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You don’t need a doctor to tell you that spending time outside is good for you.

But did you know how good the benefits to your physical and mental health are?

A recent study by Australian researchers looked at the outcomes of data from 28 studies of nature prescriptions and found they were associated with improved blood pressure control, reduced symptoms of anxiety and depression, and perhaps not unsurprisingly an increase in the step counts of participants.

And there’s more.

What if you knew that spending time in nature could potentially lower your risk of developing type two diabetes, heart disease, high blood pressure, or psychological distress by up to 30%?

 

If you’re fortunate enough as a city dweller to live close to green or blue space with a decent tree canopy this is the perfect opportunity to increase your health and wellbeing just by getting outside.

Did you know that one in two adult Australians has a chronic medical condition?

If this is you, or if you live with significant pain or struggle with mental health issues, you’ve probably been told by your doctor multiple times about the importance of exercise, reducing your time sitting, and using technology.

Yada, yada, yada.

Yes, I know you know.

But doing something tangible for your health, like spending time outside doesn’t have to involve exercise, travel, or money. And it definitely isn’t boring. Sitting in your backyard with a garden and birds for company is calming and helps to bolster your mood.

As does gardening.

If you weren’t born with a green thumb (me neither: I’ve been known to kill the indestructible monstera house plant) growing some herbs in a pot and nurturing a couple of pot plants on your balcony all contribute to your nature exposure.

No one knows exactly how much time outside is needed to boost health, but a study by the University of Exeter showed that 120 minutes a week is the minimum threshold to maintain mental well-being.

That’s an average of just over 17 minutes a day.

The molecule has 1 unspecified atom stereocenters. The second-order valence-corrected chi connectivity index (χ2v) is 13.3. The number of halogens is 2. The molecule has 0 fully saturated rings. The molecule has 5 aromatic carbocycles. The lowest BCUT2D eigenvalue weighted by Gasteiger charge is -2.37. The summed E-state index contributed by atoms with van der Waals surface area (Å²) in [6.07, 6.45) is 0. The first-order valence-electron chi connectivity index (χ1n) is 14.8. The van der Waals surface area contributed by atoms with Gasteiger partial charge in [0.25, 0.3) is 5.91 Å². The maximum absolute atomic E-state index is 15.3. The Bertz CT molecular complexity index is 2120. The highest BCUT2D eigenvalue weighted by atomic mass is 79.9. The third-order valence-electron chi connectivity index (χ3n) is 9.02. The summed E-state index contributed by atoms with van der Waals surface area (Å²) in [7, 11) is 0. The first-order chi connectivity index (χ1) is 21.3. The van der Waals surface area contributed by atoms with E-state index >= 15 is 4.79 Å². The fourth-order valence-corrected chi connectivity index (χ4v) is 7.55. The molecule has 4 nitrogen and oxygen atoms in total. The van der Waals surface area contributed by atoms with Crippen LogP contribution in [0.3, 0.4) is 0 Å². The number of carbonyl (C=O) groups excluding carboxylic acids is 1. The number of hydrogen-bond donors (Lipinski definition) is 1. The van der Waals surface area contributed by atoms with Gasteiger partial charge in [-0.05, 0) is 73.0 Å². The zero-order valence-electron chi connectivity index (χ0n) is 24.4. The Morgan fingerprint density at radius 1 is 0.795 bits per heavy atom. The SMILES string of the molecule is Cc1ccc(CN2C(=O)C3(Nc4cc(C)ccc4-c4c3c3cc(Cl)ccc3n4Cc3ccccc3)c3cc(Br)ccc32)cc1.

So how will you get your daily 17 minutes of nature?

You could:

  • Go for a walk in your local park at lunchtime.
  • Find a beautiful spot with a park bench to just to sit and be.
  • Take yourself and the family for a picnic on the weekend.
  • Explore your local neighbourhood. What hidden green or blue gems can you find?
  • Schedule several “nature breaks” during your workday just to get outside.
  • Join your local “Parkrun”, a weekly community activity where participants run or walk 5kms. Look it up to find your nearest group. It’s free.
  • Volunteer to assist is a community “planting” day.
  • Set up your own veggie patch or herb garden.
  • Take some cuttings or buy some plants to green up your home.
  • Set up your workstation by a window when working from home.
  • Start your day with a cuppa outside your home on or an external balcony.
  • Buddy up with a friend to schedule a regular walk-in nature.
  • Join an outdoor exercise class.
  • Meditate in a quiet spot outside where you won’t be disturbed.
  • Choose to eat outside with the family (weather permitting!)

 

The choice of activities is limited only by your imagination.

Lifestyle as medicine is a growing trend as it’s realised that much of our growing burden of chronic disease is preventable and that by re-engaging with those activities that keep us well, everyone benefits.

It’s time to make time in nature prescriptions mainstream.

What type of nature prescription do you find the most beneficial and rewarding?

 

 

Dr Jenny Brockis is a medical practitioner and board-certified lifestyle medicine physician, trainer, keynote speaker and best-selling author. Her new book Thriving Mind: How to Cultivate a Good Life (Wiley) is now available for purchase.

Dr Jenny Brockis

Jenny is a Board-Certified Lifestyle Medicine Physician, author, coach, and workplace health and wellbeing specialist. Her latest book 'Thriving Mind: How to Cultivate a Good Life' (Wiley) is available online and at all good bookstores.

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